Housing costs in Jersey City are nearly 75% higher than the country’s average. Depending on the neighborhood you live in, that could mean you’d pay between $1,600 and $2,380 in rent.
Honestly, if you plan to spend much time in NYC, you might as well live in the Big Apple instead of Jersey — gas, commuter fare, and other transportation costs are 10% higher in Jersey City than the national average.
Nashua, New Hampshire
If you prefer peaceful riversides to crowded beaches, you might have looked at homes near Nashua, New Hampshire. The city marks the meeting point of the Merrimack River and one of its tributaries, the Nashua River, and much of the watershed area is still heavily forested.
Unfortunately for budget-conscious retirees, the city’s median rent is around $1,416. Proximity to Boston and low taxes have driven up housing costs.
Living in a suburb like Pelham instead of Nashua keeps you close to the river while saving you a few hundred dollars on housing.
Norwalk was first established as a town in 1651, where residents planted flax and built farms.
Today, Norwalk’s beautiful coastline stretches and proximity to NYC are its major draws. While the city is definitely cheaper than New York City itself, the median rent is still quite high at $1,750.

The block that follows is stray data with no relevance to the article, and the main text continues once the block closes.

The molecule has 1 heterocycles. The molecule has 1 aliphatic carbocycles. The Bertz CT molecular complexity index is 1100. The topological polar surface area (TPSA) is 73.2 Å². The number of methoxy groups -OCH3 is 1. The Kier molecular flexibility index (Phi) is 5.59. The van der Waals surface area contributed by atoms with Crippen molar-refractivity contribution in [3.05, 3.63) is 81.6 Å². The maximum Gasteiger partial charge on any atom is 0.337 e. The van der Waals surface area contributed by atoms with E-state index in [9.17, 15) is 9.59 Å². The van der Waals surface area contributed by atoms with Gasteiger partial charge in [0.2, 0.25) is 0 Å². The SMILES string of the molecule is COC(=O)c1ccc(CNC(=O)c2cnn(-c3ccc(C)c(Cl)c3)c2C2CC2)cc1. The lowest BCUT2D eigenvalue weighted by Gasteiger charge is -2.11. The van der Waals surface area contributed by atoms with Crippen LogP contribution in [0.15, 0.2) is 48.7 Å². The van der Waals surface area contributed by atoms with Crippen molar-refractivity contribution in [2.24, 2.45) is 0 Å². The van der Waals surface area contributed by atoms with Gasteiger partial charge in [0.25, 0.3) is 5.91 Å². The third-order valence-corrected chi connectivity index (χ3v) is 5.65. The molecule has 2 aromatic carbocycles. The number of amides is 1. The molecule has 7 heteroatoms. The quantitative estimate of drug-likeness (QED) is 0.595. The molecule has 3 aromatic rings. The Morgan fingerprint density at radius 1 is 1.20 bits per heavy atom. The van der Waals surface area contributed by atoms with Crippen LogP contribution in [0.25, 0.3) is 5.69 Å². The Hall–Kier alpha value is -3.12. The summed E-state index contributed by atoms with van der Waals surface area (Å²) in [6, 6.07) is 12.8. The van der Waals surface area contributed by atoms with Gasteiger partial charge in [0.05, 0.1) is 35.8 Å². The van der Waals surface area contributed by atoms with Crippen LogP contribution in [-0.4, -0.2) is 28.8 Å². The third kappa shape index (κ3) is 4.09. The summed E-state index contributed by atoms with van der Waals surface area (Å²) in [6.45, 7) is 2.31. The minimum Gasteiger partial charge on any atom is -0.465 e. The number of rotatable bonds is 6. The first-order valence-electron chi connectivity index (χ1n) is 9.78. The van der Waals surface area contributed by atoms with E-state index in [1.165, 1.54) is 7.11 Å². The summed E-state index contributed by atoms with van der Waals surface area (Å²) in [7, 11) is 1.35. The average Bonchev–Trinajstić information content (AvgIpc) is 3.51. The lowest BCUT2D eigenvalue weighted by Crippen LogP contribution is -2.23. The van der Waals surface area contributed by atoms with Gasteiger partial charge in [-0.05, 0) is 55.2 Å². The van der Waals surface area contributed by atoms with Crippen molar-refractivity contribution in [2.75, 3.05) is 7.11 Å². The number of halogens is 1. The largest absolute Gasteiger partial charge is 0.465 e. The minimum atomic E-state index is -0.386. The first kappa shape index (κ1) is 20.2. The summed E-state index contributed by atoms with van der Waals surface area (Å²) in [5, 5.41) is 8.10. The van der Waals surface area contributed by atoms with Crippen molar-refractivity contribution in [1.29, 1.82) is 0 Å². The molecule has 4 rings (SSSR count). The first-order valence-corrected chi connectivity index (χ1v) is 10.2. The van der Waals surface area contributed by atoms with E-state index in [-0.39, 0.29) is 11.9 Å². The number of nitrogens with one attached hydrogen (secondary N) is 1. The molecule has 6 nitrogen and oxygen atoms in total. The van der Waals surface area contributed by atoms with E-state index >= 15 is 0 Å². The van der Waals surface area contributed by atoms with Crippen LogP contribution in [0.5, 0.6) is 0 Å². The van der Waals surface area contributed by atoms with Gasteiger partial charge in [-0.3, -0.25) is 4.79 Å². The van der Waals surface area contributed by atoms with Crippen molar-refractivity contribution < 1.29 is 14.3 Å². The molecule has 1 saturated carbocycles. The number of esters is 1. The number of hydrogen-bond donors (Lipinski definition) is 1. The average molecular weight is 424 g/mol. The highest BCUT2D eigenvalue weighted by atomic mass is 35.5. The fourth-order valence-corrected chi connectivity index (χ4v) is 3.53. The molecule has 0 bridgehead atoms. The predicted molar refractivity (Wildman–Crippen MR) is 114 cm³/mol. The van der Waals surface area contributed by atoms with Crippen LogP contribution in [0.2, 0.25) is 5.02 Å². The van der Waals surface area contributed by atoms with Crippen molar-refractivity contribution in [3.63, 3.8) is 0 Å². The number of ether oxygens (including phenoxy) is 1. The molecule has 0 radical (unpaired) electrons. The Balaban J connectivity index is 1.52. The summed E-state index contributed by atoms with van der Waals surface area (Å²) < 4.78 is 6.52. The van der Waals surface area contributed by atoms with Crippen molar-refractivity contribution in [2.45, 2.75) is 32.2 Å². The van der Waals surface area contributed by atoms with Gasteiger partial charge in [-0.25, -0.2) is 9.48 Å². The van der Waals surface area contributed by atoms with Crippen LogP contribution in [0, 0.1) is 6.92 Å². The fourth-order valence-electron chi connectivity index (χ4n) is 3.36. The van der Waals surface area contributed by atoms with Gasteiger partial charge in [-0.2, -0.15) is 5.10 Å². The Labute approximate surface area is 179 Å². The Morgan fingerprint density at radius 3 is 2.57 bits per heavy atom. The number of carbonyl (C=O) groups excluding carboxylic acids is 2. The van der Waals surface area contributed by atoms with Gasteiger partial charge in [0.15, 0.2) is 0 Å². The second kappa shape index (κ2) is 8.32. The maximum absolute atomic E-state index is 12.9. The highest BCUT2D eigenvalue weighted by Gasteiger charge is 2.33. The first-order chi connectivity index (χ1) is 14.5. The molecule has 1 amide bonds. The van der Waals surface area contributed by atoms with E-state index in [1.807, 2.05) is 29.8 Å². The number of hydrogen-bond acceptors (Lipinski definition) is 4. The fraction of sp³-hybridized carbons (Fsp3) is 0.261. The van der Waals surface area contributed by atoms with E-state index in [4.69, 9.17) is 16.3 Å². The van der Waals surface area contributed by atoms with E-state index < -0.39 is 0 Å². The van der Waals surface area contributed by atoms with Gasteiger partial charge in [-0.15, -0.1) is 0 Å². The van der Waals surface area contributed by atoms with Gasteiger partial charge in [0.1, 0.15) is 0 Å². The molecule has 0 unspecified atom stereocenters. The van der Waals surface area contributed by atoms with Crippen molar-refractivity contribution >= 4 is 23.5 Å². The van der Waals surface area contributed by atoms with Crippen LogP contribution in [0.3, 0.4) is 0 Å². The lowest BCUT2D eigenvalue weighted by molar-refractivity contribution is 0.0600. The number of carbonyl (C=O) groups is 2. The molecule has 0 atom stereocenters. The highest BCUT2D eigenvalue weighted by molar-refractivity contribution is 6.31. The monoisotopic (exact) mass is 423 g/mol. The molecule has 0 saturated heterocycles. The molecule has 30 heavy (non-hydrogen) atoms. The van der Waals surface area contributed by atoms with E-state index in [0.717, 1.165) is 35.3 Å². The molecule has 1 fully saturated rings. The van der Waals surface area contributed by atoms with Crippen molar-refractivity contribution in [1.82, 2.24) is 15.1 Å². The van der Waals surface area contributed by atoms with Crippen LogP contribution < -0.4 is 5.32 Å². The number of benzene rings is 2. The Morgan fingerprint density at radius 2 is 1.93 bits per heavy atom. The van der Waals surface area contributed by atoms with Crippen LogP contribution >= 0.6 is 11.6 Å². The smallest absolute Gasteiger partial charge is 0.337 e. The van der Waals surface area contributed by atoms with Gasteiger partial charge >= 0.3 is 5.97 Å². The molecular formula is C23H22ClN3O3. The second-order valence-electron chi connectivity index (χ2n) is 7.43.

Ocean View, Delaware
With a population of fewer than 3,000 people, Ocean View is one of the smallest cities on our list. More people flock to the area during the summer to enjoy the cozy village vibes and lovely ocean views.
If you value your money, you should probably join the day-trip visitors rather than the permanent Ocean View residents: The median rent payment is more than $1,700.
Old Greenwich, Connecticut
Old Greenwich is just one neighborhood in the city of Greenwich, Connecticut, and its zip code is one of the most expensive in Connecticut.
Like many of the most expensive cities on our list, Old Greenwich is located on the coast, and most Old Greenwich beaches are accessible only to residents.
If you’d rather not buy a $1 million home as the price of beach entry, drive up from your more affordable home elsewhere in Connecticut, then purchase a pass online for beach access.
State College, Pennsylvania
State College is a central Pennsylvanian town of around 40,000 people. It’s about halfway between Pittsburgh and Philadelphia, and (in case the name didn’t give it away) it’s also the site of Pennsylvania State University’s main campus.
The city’s median rent of $1,112 is below the national median, but you can do better: For instance, Harrisburg is located an hour and a half to the southeast and has a median rent of only $867 a month.
Even if you’re doing better than average financially, you might still be priced out of some popular cities in the expensive Northeast.
Here’s the good news: With a little research, you can still find your retirement home near one of them. Now that you know where you shouldn’t bother to look, you can direct your time and attention toward finding places that meet both your budgetary and lifestyle goals for retirement.